Image Credit: Ed Schipul
A reported 30,000 conditional offers have been switched to unconditional after the announcement of the COVID-19 pandemic. This switch has been made in a bid to mitigate the financial losses from the reduced number of international students being able to attend UK universities this year, and to ensure the losses of domestic students do not follow suit.
Specifically, the Office for Students (OfS) states that many institutions suddenly switched their offers to unconditional after 11 March, (which was the day the World Health Organisation declared COVID-19 a pandemic).
However, this move by universities has been noticed by the Government, and resultantly, the OfS is seeking temporary powers to control admissions to universities. This includes the ability to force institutions to retract offers which the Office disapproves of, which may include unconditional or heavily reduced offers. The OfS expects universities which handed out large quantities of unconditional offers after 11 March to withdraw the offers which students haven’t accepted yet. It is reported that if universities fail to comply, fines are intended to be implemented. The OfS has also stated that unconditional offers which would have usually been handed out need not be withdrawn.
Ministers believe that many students will accept an unconditional offer over a conditional offer to their preferred university because they want certainty. This could prompt more universities to follow suit in changing conditional offers to unconditional to gain a competitive advantage. However, if this were to happen, a domino effect of universities completely ignoring A-Level results could occur, which would be detrimental to the higher education sector overall.
As reported by The Guardian, some universities have sought legal advice in a bid to challenge this, as they see the Government’s plans as a danger to their autonomy as a higher education institution.
The Guardian’s Westminster source on this matter commented on the severity of the move by universities, stating that “there were some universities where every single one of their offers were converted to unconditional overnight in response to the pandemic.” This demonstrates how panicked higher education institutions are over the effects of the pandemic, and how their standards are dropping in a bid to survive severe financial losses. As reported by Nouse, York alone is estimated to lose around £100 million in income losses resulting from the pandemic.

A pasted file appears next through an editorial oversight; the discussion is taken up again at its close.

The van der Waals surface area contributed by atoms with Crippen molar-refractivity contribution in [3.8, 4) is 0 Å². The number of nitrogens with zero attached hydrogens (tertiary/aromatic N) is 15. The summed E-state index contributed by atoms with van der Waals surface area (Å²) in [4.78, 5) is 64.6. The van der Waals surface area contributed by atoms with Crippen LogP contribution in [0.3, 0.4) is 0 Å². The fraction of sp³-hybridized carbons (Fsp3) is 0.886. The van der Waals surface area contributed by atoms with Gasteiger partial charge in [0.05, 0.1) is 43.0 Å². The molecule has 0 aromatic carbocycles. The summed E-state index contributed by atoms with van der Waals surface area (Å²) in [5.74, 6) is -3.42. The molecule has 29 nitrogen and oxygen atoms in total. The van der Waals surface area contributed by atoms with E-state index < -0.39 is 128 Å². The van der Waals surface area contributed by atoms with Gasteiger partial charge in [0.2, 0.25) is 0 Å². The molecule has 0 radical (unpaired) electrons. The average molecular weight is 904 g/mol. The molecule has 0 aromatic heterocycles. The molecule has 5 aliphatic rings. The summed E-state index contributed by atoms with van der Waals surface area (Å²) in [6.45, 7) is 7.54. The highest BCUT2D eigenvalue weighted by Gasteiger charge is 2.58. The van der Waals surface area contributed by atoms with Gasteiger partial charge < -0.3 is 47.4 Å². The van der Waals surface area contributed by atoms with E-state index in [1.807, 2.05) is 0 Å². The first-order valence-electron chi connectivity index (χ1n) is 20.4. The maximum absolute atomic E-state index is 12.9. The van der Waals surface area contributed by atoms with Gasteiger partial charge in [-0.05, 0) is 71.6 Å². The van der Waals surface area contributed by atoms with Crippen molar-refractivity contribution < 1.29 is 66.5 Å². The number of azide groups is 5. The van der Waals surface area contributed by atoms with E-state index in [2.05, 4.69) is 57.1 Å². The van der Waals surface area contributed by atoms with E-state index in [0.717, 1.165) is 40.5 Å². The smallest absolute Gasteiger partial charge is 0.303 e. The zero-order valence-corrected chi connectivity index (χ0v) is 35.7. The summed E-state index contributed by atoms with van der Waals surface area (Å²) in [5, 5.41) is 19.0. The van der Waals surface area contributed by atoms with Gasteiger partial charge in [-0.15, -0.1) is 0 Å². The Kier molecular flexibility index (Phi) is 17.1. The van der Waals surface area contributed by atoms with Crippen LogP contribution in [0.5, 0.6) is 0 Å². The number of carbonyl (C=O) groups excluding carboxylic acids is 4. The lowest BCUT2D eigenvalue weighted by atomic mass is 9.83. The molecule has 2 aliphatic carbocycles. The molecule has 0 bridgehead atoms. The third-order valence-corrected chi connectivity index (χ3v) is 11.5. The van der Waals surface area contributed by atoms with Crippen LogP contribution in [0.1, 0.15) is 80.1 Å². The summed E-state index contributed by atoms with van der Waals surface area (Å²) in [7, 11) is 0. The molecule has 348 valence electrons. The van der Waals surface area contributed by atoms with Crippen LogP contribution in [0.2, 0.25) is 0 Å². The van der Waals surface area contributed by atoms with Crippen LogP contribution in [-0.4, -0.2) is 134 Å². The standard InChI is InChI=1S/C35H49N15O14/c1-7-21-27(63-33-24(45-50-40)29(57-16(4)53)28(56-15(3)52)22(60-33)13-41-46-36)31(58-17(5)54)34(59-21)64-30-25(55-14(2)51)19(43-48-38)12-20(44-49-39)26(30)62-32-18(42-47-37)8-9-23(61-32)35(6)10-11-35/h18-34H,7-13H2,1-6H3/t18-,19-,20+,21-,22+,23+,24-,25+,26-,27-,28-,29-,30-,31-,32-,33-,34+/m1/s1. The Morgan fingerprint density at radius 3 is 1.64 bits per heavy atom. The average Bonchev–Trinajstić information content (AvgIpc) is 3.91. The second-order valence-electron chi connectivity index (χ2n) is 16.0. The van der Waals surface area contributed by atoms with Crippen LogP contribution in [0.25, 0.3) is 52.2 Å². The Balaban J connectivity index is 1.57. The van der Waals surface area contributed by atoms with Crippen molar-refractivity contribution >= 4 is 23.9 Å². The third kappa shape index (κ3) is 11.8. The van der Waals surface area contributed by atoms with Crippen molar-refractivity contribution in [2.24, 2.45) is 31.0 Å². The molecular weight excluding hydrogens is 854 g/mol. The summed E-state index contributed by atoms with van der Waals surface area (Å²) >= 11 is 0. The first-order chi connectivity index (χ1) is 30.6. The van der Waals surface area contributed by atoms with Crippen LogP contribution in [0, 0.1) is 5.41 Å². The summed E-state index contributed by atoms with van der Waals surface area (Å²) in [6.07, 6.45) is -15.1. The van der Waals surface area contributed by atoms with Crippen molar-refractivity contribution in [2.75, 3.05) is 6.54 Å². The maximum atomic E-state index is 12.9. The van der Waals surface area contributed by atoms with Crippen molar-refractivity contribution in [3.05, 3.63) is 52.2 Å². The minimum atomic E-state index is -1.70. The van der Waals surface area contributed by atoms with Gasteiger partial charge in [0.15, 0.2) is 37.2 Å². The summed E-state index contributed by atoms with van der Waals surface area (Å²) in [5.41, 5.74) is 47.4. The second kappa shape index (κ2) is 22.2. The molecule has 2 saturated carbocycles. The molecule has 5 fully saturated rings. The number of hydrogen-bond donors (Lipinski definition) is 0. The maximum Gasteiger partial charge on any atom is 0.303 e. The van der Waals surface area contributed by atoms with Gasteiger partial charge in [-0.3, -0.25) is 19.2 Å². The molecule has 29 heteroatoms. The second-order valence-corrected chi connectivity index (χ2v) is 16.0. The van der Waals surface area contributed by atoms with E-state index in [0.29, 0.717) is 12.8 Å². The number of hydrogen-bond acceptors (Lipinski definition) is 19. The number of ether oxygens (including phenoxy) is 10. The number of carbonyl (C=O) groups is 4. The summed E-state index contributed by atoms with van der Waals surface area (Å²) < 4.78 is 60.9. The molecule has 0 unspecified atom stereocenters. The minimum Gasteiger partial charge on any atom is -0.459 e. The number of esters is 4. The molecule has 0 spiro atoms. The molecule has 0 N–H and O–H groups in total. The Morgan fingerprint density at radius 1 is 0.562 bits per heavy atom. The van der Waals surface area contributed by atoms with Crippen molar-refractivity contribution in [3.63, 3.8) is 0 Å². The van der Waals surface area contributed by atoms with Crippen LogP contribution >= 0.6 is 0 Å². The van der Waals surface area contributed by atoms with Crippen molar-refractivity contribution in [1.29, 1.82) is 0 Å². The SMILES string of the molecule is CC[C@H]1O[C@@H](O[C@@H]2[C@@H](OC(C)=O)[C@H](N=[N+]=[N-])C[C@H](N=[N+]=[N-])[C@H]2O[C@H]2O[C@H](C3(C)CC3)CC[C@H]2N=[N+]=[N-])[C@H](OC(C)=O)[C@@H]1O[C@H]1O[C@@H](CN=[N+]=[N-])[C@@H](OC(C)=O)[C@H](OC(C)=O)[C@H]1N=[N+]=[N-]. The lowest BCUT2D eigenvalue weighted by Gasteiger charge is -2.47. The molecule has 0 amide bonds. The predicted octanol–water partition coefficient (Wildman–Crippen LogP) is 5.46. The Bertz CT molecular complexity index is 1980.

However, this will not only affect universities, but also the thousands of students receiving these offers themselves. If universities are made to withdraw offers to students, this could cause the needed certainty for students to dissipate. Speaking further on the effect to students, Smita Jamdar, the head of education at the law firm Shakespeare Martineau - who has also been advising universities on the OfS’s new powers - stated that “students may feel they are having something valuable taken away from them. Institutions need to think carefully about the legal rights of the students and the reputational impact of it all.”
The statement from the Department of Education on these proposed new powers is as follows:
“We are committed to supporting our world-class universities and students through this challenging time. Prospective students will understandably feel nervous about their future, and their interests must be put first.
“We do not want students to be pressured into a major life decision which might not be right for them.
“The range of measures we announced, including student number controls, aim to ensure the long-term sustainability of the sector.”
Nouse have contacted the University for their view on the new OfS plans but we have not received their response yet.